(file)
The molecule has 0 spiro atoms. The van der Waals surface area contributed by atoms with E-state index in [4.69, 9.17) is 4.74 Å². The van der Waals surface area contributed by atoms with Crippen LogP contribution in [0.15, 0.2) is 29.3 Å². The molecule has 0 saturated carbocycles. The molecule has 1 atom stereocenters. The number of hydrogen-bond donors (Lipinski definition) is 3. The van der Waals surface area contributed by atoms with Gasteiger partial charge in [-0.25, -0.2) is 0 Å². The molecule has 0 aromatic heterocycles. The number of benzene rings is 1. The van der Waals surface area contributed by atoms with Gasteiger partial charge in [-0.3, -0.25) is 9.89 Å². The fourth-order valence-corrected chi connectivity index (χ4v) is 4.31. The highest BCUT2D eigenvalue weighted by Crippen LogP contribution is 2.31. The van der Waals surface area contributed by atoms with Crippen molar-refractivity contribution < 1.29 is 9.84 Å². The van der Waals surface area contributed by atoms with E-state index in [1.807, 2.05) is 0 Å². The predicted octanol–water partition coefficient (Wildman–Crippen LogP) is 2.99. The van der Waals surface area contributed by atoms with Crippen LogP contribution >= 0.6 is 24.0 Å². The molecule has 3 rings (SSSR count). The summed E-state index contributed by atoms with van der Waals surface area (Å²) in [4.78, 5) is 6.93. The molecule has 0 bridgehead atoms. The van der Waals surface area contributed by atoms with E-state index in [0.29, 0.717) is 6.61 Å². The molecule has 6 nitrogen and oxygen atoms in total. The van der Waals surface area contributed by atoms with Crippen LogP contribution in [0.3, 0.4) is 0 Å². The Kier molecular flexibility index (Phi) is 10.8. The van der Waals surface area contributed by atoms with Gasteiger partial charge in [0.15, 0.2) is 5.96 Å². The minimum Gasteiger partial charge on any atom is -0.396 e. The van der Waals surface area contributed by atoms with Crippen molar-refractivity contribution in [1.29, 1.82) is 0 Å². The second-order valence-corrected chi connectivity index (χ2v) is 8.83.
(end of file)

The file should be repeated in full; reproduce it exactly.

The molecule has 0 spiro atoms. The van der Waals surface area contributed by atoms with E-state index in [4.69, 9.17) is 4.74 Å². The van der Waals surface area contributed by atoms with Crippen LogP contribution in [0.15, 0.2) is 29.3 Å². The molecule has 0 saturated carbocycles. The molecule has 1 atom stereocenters. The number of hydrogen-bond donors (Lipinski definition) is 3. The van der Waals surface area contributed by atoms with Gasteiger partial charge in [-0.25, -0.2) is 0 Å². The molecule has 0 aromatic heterocycles. The number of benzene rings is 1. The van der Waals surface area contributed by atoms with Gasteiger partial charge in [-0.3, -0.25) is 9.89 Å². The fourth-order valence-corrected chi connectivity index (χ4v) is 4.31. The highest BCUT2D eigenvalue weighted by Crippen LogP contribution is 2.31. The van der Waals surface area contributed by atoms with Crippen molar-refractivity contribution < 1.29 is 9.84 Å². The van der Waals surface area contributed by atoms with E-state index in [1.807, 2.05) is 0 Å². The predicted octanol–water partition coefficient (Wildman–Crippen LogP) is 2.99. The van der Waals surface area contributed by atoms with Crippen LogP contribution >= 0.6 is 24.0 Å². The molecule has 3 rings (SSSR count). The summed E-state index contributed by atoms with van der Waals surface area (Å²) in [4.78, 5) is 6.93. The molecule has 0 bridgehead atoms. The van der Waals surface area contributed by atoms with E-state index in [0.29, 0.717) is 6.61 Å². The molecule has 6 nitrogen and oxygen atoms in total. The van der Waals surface area contributed by atoms with Crippen LogP contribution in [0.3, 0.4) is 0 Å². The Kier molecular flexibility index (Phi) is 10.8. The van der Waals surface area contributed by atoms with Gasteiger partial charge in [0.15, 0.2) is 5.96 Å². The minimum Gasteiger partial charge on any atom is -0.396 e. The van der Waals surface area contributed by atoms with Crippen molar-refractivity contribution in [1.29, 1.82) is 0 Å². The second-order valence-corrected chi connectivity index (χ2v) is 8.83.